Major Similarities: 

Like “Mistborn,” “The Priory of the Orange Tree” features a richly developed world with intricate magic systems and a deep history that influences the present. 

Both novels are praised for their strong, complex female protagonists who face immense challenges and evolve significantly over the course of their stories. 

The themes of political intrigue, the struggle between different factions, and the looming threat of an ancient evil are central to both, appealing to readers who enjoy epic narratives with a broad scope and deep world-building.

11. The Emperor’s Blades by Brian Staveley

This novel is the first in “The Chronicle of the Unhewn Throne,” focusing on the children of the assassinated emperor of the Annurian Empire as they struggle to uncover the conspiracy behind their father’s murder and save their empire. 

The story is told from the perspectives of the emperor’s three children: Kaden, the heir, who is secluded in a remote mountain monastery; Valyn, who is training with the empire’s special forces; and Adare, left to navigate the dangerous politics of the imperial court. 

Each sibling faces their own trials and tribulations, revealing secrets that could either save or doom their world.

Major Similarities: 

Both “The Emperor’s Blades” and “Mistborn” involve intricate political plots and the theme of an empire in turmoil following the loss of a ruler. The novels share a focus on a group of characters discovering their unique abilities and destinies in the face of overwhelming challenges. 

The complex magic systems and the depth of the world-building, along with the emphasis on betrayal, loyalty, and the quest for power, make Staveley’s work resonate with fans of Brandon Sanderson’s intricate narratives and detailed fantasy worlds.

12. Red Sister by Mark Lawrence

The first book in “The Book of the Ancestor” trilogy introduces a world on the brink of extinction, where only a narrow band of habitable land remains, kept warm by a fading sun. 

The story follows Nona, a young girl saved from execution and brought to the Convent of Sweet Mercy, where girls are trained as assassins, warriors, and mages. 

Nona, who harbors dark secrets and a violent past, must navigate the complex relationships and deadly politics within the convent, all while preparing for a greater threat looming over the horizon.

Major Similarities: 

“Red Sister” and “Mistborn” both feature young female protagonists who rise from dire circumstances to discover their own potential and power. Lawrence, like Sanderson, creates a unique and complex magic system that is central to the world and the plot. 

The themes of friendship, betrayal, and the journey of self-discovery against a backdrop of an impending catastrophic threat are prevalent in both series, appealing to readers who enjoy stories of personal growth and epic battles.

13. The Fifth Season by N.K. Jemisin

This novel is the first in “The Broken Earth” trilogy, set in a world plagued by apocalyptic seismic activity and the societies that have evolved to survive these cataclysms.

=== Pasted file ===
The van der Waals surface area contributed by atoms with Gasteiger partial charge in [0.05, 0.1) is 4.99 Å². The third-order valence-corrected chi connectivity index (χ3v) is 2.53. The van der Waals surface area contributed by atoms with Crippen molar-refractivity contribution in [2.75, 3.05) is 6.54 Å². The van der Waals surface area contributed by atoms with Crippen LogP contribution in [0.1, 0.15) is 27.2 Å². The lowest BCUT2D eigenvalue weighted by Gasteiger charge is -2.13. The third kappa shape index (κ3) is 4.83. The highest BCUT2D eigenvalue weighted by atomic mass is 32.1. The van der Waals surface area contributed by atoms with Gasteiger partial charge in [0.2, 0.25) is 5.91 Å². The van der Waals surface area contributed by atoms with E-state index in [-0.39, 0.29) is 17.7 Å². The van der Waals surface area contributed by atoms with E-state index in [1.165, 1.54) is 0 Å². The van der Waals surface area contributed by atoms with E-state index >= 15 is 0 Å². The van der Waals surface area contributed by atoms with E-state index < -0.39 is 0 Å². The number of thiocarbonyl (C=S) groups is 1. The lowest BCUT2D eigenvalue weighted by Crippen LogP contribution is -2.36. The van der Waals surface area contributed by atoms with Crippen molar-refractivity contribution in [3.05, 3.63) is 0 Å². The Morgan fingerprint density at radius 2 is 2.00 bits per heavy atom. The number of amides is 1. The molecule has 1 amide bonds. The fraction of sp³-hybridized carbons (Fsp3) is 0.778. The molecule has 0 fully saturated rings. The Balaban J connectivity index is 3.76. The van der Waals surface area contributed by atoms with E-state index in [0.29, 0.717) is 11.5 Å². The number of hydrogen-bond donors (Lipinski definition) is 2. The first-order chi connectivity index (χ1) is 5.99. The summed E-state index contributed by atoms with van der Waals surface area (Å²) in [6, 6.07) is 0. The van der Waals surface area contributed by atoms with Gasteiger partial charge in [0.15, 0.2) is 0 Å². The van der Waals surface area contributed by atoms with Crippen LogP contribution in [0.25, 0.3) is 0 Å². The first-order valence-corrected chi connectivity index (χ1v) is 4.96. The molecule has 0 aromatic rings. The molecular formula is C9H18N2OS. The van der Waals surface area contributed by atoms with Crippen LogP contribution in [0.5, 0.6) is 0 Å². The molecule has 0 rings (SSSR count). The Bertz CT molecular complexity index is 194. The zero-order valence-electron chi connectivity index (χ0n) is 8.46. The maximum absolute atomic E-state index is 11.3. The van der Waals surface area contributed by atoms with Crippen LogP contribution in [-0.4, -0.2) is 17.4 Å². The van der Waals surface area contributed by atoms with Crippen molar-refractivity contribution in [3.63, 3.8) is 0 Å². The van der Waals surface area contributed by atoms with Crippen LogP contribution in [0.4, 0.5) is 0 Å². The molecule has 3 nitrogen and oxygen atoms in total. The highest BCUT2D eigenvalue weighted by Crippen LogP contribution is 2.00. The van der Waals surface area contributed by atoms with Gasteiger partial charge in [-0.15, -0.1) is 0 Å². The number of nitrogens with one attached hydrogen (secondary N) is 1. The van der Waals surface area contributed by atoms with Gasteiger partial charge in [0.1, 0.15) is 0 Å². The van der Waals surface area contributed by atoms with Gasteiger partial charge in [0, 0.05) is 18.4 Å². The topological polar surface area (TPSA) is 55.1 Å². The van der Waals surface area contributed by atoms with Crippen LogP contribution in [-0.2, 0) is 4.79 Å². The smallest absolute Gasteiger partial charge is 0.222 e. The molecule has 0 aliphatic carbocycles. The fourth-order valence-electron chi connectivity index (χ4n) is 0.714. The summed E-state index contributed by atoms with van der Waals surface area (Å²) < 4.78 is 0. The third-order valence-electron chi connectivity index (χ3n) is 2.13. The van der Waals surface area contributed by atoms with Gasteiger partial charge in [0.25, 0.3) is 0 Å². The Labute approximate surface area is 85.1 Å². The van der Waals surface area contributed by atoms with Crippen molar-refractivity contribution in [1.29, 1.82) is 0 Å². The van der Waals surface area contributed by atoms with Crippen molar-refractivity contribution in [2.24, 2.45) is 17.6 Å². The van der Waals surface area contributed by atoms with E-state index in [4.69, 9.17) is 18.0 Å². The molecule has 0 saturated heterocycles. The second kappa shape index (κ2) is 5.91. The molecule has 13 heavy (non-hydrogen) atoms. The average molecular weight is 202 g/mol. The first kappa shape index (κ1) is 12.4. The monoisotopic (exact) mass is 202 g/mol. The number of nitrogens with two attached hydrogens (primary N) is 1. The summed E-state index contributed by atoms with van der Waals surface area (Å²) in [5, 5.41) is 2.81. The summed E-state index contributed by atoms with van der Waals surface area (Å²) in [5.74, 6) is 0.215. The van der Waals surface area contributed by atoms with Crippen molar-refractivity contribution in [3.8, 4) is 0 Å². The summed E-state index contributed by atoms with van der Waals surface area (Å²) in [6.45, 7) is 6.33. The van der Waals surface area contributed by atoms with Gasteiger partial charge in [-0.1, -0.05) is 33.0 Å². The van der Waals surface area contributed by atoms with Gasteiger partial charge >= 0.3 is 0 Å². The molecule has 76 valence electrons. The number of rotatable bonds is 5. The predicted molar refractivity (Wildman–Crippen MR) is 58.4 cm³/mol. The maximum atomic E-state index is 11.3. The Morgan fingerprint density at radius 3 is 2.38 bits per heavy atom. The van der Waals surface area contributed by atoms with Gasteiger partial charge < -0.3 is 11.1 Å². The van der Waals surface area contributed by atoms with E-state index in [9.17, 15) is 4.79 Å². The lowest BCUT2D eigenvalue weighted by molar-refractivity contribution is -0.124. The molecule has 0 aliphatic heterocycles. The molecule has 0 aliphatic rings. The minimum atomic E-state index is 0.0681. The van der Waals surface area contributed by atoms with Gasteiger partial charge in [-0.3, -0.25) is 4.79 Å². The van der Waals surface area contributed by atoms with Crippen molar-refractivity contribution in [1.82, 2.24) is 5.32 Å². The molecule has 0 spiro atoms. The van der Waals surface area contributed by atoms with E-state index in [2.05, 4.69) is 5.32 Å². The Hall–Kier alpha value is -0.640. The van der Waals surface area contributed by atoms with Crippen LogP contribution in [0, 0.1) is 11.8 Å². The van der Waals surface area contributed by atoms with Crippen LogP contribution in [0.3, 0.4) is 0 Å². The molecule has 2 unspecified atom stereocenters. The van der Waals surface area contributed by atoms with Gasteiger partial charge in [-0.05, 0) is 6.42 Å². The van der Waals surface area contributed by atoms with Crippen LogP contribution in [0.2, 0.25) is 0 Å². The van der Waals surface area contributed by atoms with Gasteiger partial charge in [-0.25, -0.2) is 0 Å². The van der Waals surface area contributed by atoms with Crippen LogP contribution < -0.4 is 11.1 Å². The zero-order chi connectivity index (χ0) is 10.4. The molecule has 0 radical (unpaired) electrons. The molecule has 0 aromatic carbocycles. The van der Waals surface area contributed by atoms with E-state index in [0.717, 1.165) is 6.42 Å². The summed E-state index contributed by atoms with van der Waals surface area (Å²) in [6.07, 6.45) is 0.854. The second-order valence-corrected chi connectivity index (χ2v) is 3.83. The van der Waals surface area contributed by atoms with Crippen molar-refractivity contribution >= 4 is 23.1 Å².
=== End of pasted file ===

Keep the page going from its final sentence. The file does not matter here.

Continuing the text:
It follows the story of Essun, a woman who discovers that her husband has murdered their son and kidnapped their daughter, just as the world faces an extinction-level event. 

The narrative explores themes of oppression, survival, and the power of the earth itself, with a unique storytelling structure that weaves together multiple points of view and timelines.

Major Similarities: 

Both “The Fifth Season” and “Mistborn” explore the theme of a world under the threat of destruction, where the use of unique and complex magic systems can both save and doom societies. 

Jemisin and Sanderson both create narratives that challenge traditional fantasy tropes, focusing on deep character development and the exploration of social and environmental themes. 

Readers who appreciate the innovative magic systems, the depth of world-building, and the focus on the cost of power in “Mistborn” will find “The Fifth Season” equally compelling.

14. A Darker Shade of Magic by V.E. Schwab

This novel kicks off “The Shades of Magic” series, which introduces a universe with four parallel Londons, each distinguished by its relationship with magic. 

The story follows Kell, one of the last Antari, magicians with the rare ability to travel between these worlds. Kell serves as an ambassador and smuggler between the Londons, until an illicit exchange goes awry, and he encounters Delilah Bard, a cunning thief who forces him into a dangerous adventure. 

Together, they navigate a plot that threatens the very fabric of their realities.

Major Similarities: 

“A Darker Shade of Magic” and “Mistborn” both feature unique magical abilities and a richly developed fantasy world—or in Schwab’s case, worlds. Both series delve into themes of power, corruption, and the thin line between order and chaos. 

The protagonists in both stories are tasked with protecting their world(s) from cataclysmic threats, making use of their unique abilities to manipulate elemental forces. 

Fans of Sanderson’s detailed magic systems and vivid world-building will likely enjoy Schwab’s imaginative and multi-layered universe.